May 20, 2020 / 9:26 PM / 10 days ago

New Zealand's Fonterra cuts farmgate milk prices as virus hits demand

FILE PHOTO: The Fonterra logo is seen near the Fonterra Te Rapa plant near Hamilton August 6, 2013. REUTERS/Nigel Marple/File Photo

(Reuters) - Fonterra (FCG.NZ) said the coronavirus pandemic was “like nothing we’ve experienced before” as the world’s largest dairy exporter cut the price it pays farmers for milk for the upcoming season with demand crumbling due to virus-led restrictions.

“COVID-19 has affected virtually every country, market and industry, and as a result, the global dairy market is volatile and the outlook is uncertain,” Chief Executive Officer Miles Hurrell said in a statement.

But the third-quarter update on Thursday left investors, many of whom are farmers, pleased with shares up 1.7% to NZ$3.65, outpacing the broader market .NZ50.

The Auckland-based company forecast a farmgate milk price between NZ$5.4 to NZ$6.9 per kilogram of milk solids (kgMS) for the 2020-21 season, lower than in the current season, which it revised to NZ$7.1-NZ$7.3, from NZ$7-NZ$7.60.

“In the bigger scheme of things, we’re looking at one of the biggest downturns in the global economy in the last century. If in that, farmers come out with a pay of $6 a kilo, they will probably be feeling quite pleased with it,” said Michael Gordon, a New Zealand-based senior economist at Westpac.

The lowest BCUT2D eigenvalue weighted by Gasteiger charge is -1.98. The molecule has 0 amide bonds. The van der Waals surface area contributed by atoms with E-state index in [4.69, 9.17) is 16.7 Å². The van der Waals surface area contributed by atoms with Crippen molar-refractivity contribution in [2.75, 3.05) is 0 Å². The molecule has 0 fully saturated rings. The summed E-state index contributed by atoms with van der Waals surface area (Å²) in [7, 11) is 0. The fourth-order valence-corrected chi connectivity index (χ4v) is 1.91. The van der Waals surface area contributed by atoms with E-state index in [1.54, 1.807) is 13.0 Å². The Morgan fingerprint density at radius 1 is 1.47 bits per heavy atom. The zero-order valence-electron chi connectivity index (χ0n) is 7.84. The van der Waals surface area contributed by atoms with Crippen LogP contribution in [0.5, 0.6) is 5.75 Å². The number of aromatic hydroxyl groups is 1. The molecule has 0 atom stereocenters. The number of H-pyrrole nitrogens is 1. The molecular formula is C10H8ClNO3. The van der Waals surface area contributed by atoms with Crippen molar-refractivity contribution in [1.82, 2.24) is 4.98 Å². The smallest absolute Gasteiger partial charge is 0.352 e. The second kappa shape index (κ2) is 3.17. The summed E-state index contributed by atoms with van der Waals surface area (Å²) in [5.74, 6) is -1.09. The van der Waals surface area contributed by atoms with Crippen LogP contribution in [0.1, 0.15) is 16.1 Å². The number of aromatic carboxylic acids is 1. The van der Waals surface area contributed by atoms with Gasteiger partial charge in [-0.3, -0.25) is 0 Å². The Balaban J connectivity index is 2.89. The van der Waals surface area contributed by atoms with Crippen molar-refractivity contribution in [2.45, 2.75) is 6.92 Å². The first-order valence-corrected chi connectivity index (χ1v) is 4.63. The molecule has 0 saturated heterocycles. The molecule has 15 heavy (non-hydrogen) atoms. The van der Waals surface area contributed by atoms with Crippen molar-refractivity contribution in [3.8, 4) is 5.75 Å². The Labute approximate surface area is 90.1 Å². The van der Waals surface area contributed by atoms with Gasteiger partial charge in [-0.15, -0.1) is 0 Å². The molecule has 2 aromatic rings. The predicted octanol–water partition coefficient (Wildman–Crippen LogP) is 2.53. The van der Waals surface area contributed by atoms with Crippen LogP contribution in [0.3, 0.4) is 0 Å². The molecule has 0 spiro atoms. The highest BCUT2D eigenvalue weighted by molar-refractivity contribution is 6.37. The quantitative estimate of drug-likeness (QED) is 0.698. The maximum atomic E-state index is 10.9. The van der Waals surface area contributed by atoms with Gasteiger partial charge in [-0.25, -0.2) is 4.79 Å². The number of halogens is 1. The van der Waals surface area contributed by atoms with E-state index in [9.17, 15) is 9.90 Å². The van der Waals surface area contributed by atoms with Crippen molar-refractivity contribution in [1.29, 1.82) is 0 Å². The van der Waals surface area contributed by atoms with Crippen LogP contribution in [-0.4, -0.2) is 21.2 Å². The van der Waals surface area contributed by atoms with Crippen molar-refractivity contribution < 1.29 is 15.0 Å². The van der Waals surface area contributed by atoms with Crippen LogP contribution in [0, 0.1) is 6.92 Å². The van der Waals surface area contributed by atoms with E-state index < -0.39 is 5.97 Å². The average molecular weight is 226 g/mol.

With much of the world still reeling from the impact of lockdowns, the food service sector in China, Fonterra’s top market and where the outbreak was first detected, is rebounding quickly and has largely returned to normal levels in March and April, the company said.

Fonterra, which has been re-focusing on New Zealand after an ill-fated global expansion, reported a near 59% jump in nine-month underlying operating profit to NZ$815 million ($500.8 million) due to agreed upon contracts in the current season.

Hurrell told a conference call later that Fonterra does not plan to lay off staff for the moment.

It maintained its full-year underlying earnings forecast of between 15 and 25 New Zealand cents per share.

Reporting by Shruti Sonal and Nikhil Kurian Nainan in Bengaluru; Editing by Sriraj Kalluvila and Kim Coghill

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